.. There is a shrine in Dazaifu commemorating Sugawara Michizane (845~903). He was a powerful political leader and reformer, but his rivals convinced Emperor Daigo (885~930) to send him to this far-away defence point in Kyushu. This was a great demotion, and before he left his residence in Kyoto he is said to have written a famous “forget-me-not” poem to a plum in his garden. It is believed that this tree flew overnight to Dazaifu, following its master. This is the origin of the Tobi-ume, or “Flying Plum-tree”, whose descendant, to this day, still grows at this shrine.

The ancient nobles
Who loved and prized plum blossoms —
To where have they gone?

Haiga Walk & NEW Hibikiai & Senri Times

Posted in Event report, Haiga, News, Walking with tags on April 16, 2017 by Tito

Click on the page link marked ‘Haiga Walk – March 2017‘ at top right to enjoy Gerald’s illustrated report on the wonderful haiku sketching and painting outing to Umenomiya Taisha’s plum garden on March 14th, which he kindly organized.

Please also note the NEW time scheduling of our two English Haiku classes (for the next three months only):
KYOTO Hibikiai Forum 5/11, 6/8 and 7/13 18:30-20:00 (30 mins later than normal)
OSAKA Senri Bunka Centre 4/27, 5/25, 6/22 19:30-21:00 (90 mins later than normal; we will return to 18:00-19:30 from July)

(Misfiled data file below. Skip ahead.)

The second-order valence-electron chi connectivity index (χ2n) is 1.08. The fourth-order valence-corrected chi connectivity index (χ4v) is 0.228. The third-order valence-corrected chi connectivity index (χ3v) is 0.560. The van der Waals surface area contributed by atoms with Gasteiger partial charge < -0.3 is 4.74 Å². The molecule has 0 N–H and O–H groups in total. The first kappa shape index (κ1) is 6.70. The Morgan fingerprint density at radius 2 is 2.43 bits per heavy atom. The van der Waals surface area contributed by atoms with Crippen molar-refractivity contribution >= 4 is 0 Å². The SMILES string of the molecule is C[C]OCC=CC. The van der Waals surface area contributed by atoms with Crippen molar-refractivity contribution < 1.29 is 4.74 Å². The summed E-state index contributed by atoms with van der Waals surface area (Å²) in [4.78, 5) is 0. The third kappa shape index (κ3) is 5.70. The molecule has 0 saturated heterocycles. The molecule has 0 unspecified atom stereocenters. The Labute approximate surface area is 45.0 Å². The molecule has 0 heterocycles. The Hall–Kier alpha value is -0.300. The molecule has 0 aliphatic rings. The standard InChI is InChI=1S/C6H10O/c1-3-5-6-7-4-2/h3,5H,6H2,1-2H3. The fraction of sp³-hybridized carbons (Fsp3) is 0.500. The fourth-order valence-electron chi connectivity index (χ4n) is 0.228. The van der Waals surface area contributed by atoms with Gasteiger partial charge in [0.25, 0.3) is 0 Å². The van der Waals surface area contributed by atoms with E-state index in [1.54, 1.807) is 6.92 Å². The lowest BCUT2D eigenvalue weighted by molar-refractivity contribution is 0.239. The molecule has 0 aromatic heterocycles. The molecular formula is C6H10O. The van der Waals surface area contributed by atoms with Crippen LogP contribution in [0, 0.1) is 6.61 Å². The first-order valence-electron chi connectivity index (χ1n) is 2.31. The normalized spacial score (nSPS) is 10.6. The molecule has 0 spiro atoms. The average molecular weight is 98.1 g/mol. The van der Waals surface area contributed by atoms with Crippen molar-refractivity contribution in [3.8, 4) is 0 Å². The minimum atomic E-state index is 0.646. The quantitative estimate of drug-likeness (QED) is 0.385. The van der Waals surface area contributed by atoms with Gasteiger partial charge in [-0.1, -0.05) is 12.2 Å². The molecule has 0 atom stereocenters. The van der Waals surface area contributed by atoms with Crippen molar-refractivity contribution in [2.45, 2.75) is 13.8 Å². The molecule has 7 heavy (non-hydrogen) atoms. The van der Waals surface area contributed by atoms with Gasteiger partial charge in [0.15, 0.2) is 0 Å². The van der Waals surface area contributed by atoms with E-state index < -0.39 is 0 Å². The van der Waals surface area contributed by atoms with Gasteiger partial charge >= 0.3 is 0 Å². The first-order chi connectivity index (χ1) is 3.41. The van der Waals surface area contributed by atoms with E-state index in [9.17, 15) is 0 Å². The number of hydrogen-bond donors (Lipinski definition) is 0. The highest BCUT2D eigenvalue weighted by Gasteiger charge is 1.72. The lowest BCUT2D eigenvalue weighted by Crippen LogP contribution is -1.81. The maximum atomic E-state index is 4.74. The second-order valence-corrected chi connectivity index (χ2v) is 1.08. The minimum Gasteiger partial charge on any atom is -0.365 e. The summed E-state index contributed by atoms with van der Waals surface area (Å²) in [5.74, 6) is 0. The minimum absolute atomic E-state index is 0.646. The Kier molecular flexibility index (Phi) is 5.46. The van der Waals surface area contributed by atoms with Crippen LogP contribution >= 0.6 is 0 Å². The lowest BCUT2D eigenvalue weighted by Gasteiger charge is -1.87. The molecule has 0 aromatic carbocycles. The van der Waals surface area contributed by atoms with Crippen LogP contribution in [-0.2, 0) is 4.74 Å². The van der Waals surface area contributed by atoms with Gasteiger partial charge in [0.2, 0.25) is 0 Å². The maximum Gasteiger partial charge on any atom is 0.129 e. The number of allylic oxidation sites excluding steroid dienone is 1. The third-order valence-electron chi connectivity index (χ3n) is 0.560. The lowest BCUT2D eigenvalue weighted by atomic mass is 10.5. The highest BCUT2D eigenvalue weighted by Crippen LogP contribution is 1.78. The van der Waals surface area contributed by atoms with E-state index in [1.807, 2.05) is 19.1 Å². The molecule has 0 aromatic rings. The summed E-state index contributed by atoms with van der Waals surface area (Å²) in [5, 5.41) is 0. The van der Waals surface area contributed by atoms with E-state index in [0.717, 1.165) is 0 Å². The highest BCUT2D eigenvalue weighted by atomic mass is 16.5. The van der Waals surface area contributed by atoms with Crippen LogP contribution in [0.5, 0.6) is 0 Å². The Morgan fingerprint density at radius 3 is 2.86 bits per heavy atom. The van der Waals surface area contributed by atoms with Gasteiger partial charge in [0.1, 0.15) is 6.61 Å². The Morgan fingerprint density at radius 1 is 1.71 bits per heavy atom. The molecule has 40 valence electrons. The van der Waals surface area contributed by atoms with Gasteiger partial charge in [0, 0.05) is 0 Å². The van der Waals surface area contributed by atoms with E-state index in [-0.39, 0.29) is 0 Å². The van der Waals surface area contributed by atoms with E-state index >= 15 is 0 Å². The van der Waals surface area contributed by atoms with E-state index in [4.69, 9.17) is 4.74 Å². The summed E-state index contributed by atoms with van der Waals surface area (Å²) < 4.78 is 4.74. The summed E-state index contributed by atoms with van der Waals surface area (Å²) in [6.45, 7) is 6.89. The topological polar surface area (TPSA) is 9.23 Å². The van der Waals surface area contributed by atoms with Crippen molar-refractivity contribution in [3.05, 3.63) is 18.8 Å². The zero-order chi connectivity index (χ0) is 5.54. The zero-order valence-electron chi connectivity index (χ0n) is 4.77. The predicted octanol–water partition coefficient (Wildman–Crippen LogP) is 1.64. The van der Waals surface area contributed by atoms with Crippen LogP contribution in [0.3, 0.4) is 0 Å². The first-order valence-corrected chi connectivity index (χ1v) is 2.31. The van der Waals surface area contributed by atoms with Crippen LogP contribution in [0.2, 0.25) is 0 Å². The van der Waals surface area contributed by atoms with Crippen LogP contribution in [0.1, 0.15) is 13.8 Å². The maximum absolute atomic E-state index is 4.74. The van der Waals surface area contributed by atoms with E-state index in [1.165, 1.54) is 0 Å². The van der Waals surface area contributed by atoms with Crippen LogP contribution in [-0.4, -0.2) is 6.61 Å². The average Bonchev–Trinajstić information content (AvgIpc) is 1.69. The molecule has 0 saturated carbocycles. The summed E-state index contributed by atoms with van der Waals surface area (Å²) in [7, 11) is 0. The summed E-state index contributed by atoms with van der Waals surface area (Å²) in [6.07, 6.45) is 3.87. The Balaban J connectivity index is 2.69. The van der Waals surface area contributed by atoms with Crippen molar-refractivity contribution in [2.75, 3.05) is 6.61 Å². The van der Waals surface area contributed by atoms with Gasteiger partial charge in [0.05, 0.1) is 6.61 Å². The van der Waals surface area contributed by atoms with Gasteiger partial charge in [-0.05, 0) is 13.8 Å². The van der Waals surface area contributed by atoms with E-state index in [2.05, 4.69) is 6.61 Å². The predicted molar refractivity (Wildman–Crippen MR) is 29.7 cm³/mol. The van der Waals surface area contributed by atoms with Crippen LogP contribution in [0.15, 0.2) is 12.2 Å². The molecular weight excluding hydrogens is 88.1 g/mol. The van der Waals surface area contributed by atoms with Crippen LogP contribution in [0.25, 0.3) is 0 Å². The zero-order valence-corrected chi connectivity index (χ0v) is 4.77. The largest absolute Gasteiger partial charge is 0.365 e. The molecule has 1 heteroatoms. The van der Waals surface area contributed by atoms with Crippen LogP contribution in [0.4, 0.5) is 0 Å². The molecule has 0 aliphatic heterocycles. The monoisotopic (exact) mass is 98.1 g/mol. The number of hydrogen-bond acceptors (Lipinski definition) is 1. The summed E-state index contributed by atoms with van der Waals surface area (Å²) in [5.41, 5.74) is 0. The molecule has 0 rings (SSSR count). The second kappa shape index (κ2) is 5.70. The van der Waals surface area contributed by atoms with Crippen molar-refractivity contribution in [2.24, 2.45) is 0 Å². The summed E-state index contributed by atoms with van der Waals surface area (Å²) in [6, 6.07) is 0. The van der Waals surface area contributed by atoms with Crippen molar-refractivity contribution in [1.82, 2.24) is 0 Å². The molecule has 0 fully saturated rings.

Plum Blossoms I

Posted in Haibun, Spring with tags , on March 30, 2017 by Tito
The following is the first part of a recent haibun by Nobuyuki Yuasa (Sosui).  

The fragrance of plums —
Suddenly the sun comes up
On the mountain path.                 Basho

.. Plum blossoms are beautiful, especially in the morning when their colours are highlighted; yet plums appeal not only to the eye but also to the nose. In fact, the scent of their blossoms is their greatest charm. When their aroma is carried on a gentle spring breeze, I am captivated by its nobility and find nothing else capable of rivalling it. In the garden I can see from my windows, white plums are just now coming out — one or two already fully out, but the rest still pinkish-white balls, some swollen and others small. It is plum blossoms at this stage that I love best, for they give us hope and trust in the future. A week from now, they will be in full bloom. Then I can enjoy their fragrance. On warm days, I shall open my windows wide to enjoy it, far superior to any artificial perfume.

I know there are plums
In the recess of darkness —
Deeply scented winds.                  Sosui

Spring or not?

Posted in Haiqua, Workshopping with tags on March 11, 2017 by Tito

Here’s a haiqua penned today in Kitasaga. As it stands, does it evoke early spring… and, if so, why? Or should I tweak it/chuck it?

Littered mud
from big tyres
along the track –
a kite hunts low

The Snow Quest

Posted in Event report, Walking, Winter with tags on February 19, 2017 by Branko

Bright snowy mountains
came into my eyes –
silent morning
……………………. Mayumi K.

Prior to Sunday February 12th, Kyoto had seen intermittent snow for two days and nights, much of the city having been shrouded in white. A poetic adventure invariably on his mind, it didn’t take long for Tito to come up with an idea for a snow-viewing meet at two famous ponds in Saga. In spite of very short notice, six haiku wanderers showed up on what turned out to be a mostly dry and breezy Sunday. The snowfall, alas, had petered out by the early morning hours. All we were left with was white mountain-tops and an occasional patch of unmelted snow to marvel at along the way.

The shrine grove
still holding snow –